We're a bit frazzled these days, focusing more on paying writing gigs because the Resident Feline has developed a taste for high-end catnip only available on the organic black market. Believe me, you don't want to mess with Clio when that monkey is on her back. Anyway, this means our humble blog is feeling twinges of neglect. There are several substantive posts in the works, ranging from more news from the recent Acoustics '08 meeting in Paris, the "Waterfalls" art installation in New York City, and a piece on arsenic and the history of toxicology. Oh, and on Tuesday, July 15th, Cocktail Party Physics will join more than 50 other science bloggers in posting reviews of the new Randy Olson "mockumentary," SIZZLE! Good reads, people! They're a-comin'! So please bear with us in the interim.
In the meantime, what better opportunity to clear out my bulging blog fodder file? There's always way more cool stuff floating around the Interwebs than I have time to spin into full-length blog posts, and in the case of today's orphaned items, I detected a subtle theme of quirky approaches to energy-related issues.
Pimp My Porsche. Regular readers know I drive a Prius since moving to Los Angeles. Given the current price of gas, I'm pretty happy with my investment: it's the perfect car for LA traffic conditions. But last week the Los Angeles Times ran an article about a local photographer named Lefteris who's done the Prius one better. Fed up the the auto industry's slow progress on the electric vehicle front, he took the frame and body of a 1971 Porsche 914, added 22 lead acid batteries, a power controller, a charger, and a 150-pound electric motor to create his own electric car. "My wife drives the gas guzzler, the Prius," he told the LA Times. Sure, it has a limited range, and probably a few other complications, too. But for local driving and/or commuting, it's an ingenious solution. And the reporter raises the million-dollar question: "If a photographer with some basic electrical and mechanical knowledge can do this in his garage, why can't the best engineers in America do something similar?" Why indeed?
Gastropod Gusto. Meet Muriel, Austin, and Cecil. They look like every other snail out there, but they're actually quite special: they've been fitted with tiny RFID chips that enable them to send emails on behalf of visitors to their official Website. The messages are routed to the gastropods' tank to await "collection." The snails just amble around their tank at a meager 0.03 mph, occasionally coming within range of an electronic reader. When that happens, the mail is "collected," i.e., the email message attaches to the RFID chip. The snail "agent" then carriers the message around the tank until it passes close to a second reader, and the message is forwarded over the net in the usual way.
I confess, when I first heard about the Real Snail Mail project, I thought it was a joke. It's not. It's actually an experiment in "slow art" dreamed up by artists at Bournemouth University in the UK, who set up a Website called Boredom Research. The official launch is August 11, 2008, in conjunction with this year's SIGGRAPH conference in Los Angeles. While you're waiting, you can check out their blog, and even take a peek at Muriel, Austin and Cecil in person via the Snailcam -- assuming you have a lot of time on your hands. Don't be in a hurry for your messages to be delivered, either: only 16 messages have been delivered so far, taking an average of about 4.7 days to reach the recipient. Austin is the star gastropod, delivering 11 messages, followed by Cecil with 5 messages. Muriel, that slacker, has yet to deliver a single message. It's a novel idea, but one of the artists, Vicky Isley, admits, "It could be quite frustrating for some people." (h/t: Nothing to Do With Arbroath)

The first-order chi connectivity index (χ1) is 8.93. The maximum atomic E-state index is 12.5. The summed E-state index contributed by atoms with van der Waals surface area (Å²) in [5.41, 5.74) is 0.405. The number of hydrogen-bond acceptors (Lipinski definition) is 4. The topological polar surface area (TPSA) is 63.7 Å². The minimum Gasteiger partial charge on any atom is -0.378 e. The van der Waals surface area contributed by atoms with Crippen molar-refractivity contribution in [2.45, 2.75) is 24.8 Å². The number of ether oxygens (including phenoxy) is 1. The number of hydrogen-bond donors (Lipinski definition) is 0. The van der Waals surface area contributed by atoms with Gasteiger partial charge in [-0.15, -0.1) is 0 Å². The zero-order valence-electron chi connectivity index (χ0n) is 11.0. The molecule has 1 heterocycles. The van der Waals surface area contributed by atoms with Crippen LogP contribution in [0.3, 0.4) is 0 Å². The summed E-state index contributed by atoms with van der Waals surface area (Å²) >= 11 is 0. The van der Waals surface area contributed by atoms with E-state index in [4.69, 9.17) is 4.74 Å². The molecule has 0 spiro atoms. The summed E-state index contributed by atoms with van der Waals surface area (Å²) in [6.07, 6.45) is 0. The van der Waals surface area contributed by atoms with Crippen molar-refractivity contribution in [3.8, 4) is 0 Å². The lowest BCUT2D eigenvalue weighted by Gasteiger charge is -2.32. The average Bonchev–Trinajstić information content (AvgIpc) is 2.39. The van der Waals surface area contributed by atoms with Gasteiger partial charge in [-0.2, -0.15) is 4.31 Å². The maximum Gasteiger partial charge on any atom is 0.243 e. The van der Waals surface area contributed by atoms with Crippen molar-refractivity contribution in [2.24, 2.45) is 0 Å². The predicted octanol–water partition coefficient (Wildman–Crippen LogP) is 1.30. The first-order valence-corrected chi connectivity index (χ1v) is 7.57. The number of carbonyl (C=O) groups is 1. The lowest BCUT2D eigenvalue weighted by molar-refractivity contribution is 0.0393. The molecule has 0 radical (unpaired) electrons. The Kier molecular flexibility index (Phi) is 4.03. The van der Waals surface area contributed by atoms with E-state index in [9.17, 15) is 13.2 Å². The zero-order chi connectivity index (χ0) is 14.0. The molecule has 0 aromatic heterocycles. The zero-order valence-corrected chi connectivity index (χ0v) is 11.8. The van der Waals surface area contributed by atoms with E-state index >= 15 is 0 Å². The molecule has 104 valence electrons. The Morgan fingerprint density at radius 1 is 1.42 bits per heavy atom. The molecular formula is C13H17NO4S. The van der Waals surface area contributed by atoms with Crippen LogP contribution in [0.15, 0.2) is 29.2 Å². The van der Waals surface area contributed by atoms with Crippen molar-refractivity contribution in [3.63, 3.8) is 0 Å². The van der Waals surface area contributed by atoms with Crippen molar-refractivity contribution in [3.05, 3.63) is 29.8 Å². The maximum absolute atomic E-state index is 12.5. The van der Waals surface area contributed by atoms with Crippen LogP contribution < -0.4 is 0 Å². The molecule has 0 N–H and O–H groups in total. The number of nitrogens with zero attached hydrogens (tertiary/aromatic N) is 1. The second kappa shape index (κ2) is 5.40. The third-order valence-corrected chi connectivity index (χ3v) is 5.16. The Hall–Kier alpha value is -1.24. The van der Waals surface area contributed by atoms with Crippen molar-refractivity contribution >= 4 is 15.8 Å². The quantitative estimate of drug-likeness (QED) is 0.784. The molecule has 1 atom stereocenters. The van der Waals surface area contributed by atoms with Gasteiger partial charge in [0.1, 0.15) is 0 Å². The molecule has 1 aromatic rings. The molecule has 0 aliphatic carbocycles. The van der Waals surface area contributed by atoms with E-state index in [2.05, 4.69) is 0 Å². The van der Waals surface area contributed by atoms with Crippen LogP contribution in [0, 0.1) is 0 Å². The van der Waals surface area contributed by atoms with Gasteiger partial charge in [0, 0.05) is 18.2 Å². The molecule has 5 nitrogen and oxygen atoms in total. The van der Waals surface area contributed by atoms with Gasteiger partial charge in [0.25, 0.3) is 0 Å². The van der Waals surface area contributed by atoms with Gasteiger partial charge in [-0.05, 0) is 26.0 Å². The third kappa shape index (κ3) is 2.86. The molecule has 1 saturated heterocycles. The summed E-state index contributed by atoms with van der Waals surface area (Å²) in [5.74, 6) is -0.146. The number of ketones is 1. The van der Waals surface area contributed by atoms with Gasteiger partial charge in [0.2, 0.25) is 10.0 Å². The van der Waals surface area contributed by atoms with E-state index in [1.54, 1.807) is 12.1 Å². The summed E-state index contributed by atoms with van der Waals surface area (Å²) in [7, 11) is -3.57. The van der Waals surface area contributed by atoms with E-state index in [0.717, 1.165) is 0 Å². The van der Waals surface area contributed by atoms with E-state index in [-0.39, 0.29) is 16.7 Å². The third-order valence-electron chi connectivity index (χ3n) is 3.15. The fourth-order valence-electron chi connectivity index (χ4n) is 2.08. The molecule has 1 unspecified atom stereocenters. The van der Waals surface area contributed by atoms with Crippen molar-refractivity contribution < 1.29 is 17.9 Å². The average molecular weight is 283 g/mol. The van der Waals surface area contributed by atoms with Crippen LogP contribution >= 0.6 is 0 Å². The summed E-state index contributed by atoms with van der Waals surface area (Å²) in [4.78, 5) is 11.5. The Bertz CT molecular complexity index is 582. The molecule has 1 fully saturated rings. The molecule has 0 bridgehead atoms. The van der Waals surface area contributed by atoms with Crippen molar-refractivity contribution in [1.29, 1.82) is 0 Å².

Body Heat. An episode of Bones last fall featured a scene with an organic local farmer who made his own fruit smoothies by hooking the blender up to a stationary bike, using the energy from his exercise to operate the blender. He's not the first to think of this. I learned from the uber-awesome io9 that there's a nightclub opening sometime this month in England that features an energy-absorbing dance floor. It's made from a flexible material that bends under the pounding feet of dancing crowds, squeezing "special blocks" (made from piezoelectric crystals) that then convert that motion into energy. That energy is stored in batteries, and used to power the lighting and sound system in the club. Ingenious!
There's even a device under development that uses the kinetic energy from your body while you exercise to juice up your cell phone. It weighs less than 6.3 ounces and straps onto the arm. Personally, I'd like to see more schemes like these two. No, it's not going to solve all our future energy needs, but harvesting our own kinetic energy that would otherwise just be lost as heat can chip away at excess energy consumption, bit by bit. And over time, it could really add up.